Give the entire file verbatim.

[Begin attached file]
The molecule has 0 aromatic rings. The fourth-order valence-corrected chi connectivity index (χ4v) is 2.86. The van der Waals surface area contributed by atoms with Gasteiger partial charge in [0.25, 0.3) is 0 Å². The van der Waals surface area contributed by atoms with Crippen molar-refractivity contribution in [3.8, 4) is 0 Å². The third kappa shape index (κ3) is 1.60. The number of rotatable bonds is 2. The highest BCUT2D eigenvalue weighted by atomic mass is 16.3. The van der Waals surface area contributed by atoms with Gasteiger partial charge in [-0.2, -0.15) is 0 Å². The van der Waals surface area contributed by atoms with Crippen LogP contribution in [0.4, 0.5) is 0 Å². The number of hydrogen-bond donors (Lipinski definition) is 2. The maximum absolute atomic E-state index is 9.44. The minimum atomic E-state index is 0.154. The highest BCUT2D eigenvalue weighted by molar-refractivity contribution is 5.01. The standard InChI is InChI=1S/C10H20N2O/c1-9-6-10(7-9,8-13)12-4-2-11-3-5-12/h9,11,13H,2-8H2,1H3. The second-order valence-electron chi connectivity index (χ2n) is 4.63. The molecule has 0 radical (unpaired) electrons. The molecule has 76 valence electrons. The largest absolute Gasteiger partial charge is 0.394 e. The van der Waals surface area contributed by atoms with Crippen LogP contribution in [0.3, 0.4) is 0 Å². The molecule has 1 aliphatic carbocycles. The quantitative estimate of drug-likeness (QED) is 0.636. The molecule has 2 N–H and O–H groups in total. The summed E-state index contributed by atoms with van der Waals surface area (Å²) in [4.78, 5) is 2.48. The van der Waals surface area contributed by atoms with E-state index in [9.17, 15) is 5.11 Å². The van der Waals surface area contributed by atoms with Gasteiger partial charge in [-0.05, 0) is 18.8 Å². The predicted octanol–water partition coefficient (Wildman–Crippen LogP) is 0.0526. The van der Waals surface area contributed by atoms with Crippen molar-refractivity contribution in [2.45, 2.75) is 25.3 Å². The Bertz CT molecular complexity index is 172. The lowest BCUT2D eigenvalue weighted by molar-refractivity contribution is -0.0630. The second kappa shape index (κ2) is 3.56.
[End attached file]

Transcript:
The molecule has 0 aromatic rings. The fourth-order valence-corrected chi connectivity index (χ4v) is 2.86. The van der Waals surface area contributed by atoms with Gasteiger partial charge in [0.25, 0.3) is 0 Å². The van der Waals surface area contributed by atoms with Crippen molar-refractivity contribution in [3.8, 4) is 0 Å². The third kappa shape index (κ3) is 1.60. The number of rotatable bonds is 2. The highest BCUT2D eigenvalue weighted by atomic mass is 16.3. The van der Waals surface area contributed by atoms with Gasteiger partial charge in [-0.2, -0.15) is 0 Å². The van der Waals surface area contributed by atoms with Crippen LogP contribution in [0.4, 0.5) is 0 Å². The number of hydrogen-bond donors (Lipinski definition) is 2. The maximum absolute atomic E-state index is 9.44. The minimum atomic E-state index is 0.154. The highest BCUT2D eigenvalue weighted by molar-refractivity contribution is 5.01. The standard InChI is InChI=1S/C10H20N2O/c1-9-6-10(7-9,8-13)12-4-2-11-3-5-12/h9,11,13H,2-8H2,1H3. The second-order valence-electron chi connectivity index (χ2n) is 4.63. The molecule has 0 radical (unpaired) electrons. The molecule has 76 valence electrons. The largest absolute Gasteiger partial charge is 0.394 e. The van der Waals surface area contributed by atoms with Crippen LogP contribution in [0.3, 0.4) is 0 Å². The molecule has 1 aliphatic carbocycles. The quantitative estimate of drug-likeness (QED) is 0.636. The molecule has 2 N–H and O–H groups in total. The summed E-state index contributed by atoms with van der Waals surface area (Å²) in [4.78, 5) is 2.48. The van der Waals surface area contributed by atoms with E-state index in [9.17, 15) is 5.11 Å². The van der Waals surface area contributed by atoms with Gasteiger partial charge in [-0.05, 0) is 18.8 Å². The predicted octanol–water partition coefficient (Wildman–Crippen LogP) is 0.0526. The van der Waals surface area contributed by atoms with Crippen molar-refractivity contribution in [2.45, 2.75) is 25.3 Å². The Bertz CT molecular complexity index is 172. The lowest BCUT2D eigenvalue weighted by molar-refractivity contribution is -0.0630. The second kappa shape index (κ2) is 3.56.